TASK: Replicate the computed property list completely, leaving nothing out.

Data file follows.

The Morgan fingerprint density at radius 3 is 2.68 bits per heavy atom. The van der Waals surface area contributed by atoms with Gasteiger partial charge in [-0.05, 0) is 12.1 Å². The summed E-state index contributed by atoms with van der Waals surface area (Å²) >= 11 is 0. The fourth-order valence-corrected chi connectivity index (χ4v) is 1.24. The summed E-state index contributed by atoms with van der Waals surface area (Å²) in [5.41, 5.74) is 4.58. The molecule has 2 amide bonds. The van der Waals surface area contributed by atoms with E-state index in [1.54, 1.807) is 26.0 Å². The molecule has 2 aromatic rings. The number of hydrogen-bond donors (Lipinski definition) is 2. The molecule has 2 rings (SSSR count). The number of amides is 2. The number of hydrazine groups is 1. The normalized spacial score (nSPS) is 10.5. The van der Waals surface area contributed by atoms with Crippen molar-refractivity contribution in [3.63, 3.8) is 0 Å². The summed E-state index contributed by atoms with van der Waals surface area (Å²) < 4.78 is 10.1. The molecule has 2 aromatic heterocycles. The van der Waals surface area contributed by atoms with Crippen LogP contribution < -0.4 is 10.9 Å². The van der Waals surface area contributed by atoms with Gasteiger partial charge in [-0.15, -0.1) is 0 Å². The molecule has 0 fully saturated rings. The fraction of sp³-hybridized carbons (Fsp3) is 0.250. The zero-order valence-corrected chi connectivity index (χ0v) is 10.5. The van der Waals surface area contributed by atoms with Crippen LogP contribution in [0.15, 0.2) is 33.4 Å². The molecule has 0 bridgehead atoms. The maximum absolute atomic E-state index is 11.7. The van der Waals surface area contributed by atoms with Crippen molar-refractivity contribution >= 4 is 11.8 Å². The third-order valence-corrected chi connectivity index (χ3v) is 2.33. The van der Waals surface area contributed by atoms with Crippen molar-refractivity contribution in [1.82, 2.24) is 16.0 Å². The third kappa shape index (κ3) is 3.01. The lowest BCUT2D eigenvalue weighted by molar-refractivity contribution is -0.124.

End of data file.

The Morgan fingerprint density at radius 3 is 2.68 bits per heavy atom. The van der Waals surface area contributed by atoms with Gasteiger partial charge in [-0.05, 0) is 12.1 Å². The summed E-state index contributed by atoms with van der Waals surface area (Å²) >= 11 is 0. The fourth-order valence-corrected chi connectivity index (χ4v) is 1.24. The summed E-state index contributed by atoms with van der Waals surface area (Å²) in [5.41, 5.74) is 4.58. The molecule has 2 amide bonds. The van der Waals surface area contributed by atoms with E-state index in [1.54, 1.807) is 26.0 Å². The molecule has 2 aromatic rings. The number of hydrogen-bond donors (Lipinski definition) is 2. The molecule has 2 rings (SSSR count). The number of amides is 2. The number of hydrazine groups is 1. The normalized spacial score (nSPS) is 10.5. The van der Waals surface area contributed by atoms with Crippen molar-refractivity contribution in [3.63, 3.8) is 0 Å². The summed E-state index contributed by atoms with van der Waals surface area (Å²) < 4.78 is 10.1. The molecule has 2 aromatic heterocycles. The van der Waals surface area contributed by atoms with Crippen LogP contribution < -0.4 is 10.9 Å². The van der Waals surface area contributed by atoms with Gasteiger partial charge in [-0.15, -0.1) is 0 Å². The molecule has 0 fully saturated rings. The fraction of sp³-hybridized carbons (Fsp3) is 0.250. The zero-order valence-corrected chi connectivity index (χ0v) is 10.5. The van der Waals surface area contributed by atoms with Crippen LogP contribution in [0.15, 0.2) is 33.4 Å². The molecule has 0 bridgehead atoms. The maximum absolute atomic E-state index is 11.7. The van der Waals surface area contributed by atoms with Crippen molar-refractivity contribution >= 4 is 11.8 Å². The third-order valence-corrected chi connectivity index (χ3v) is 2.33. The van der Waals surface area contributed by atoms with Crippen molar-refractivity contribution in [1.82, 2.24) is 16.0 Å². The third kappa shape index (κ3) is 3.01. The lowest BCUT2D eigenvalue weighted by molar-refractivity contribution is -0.124.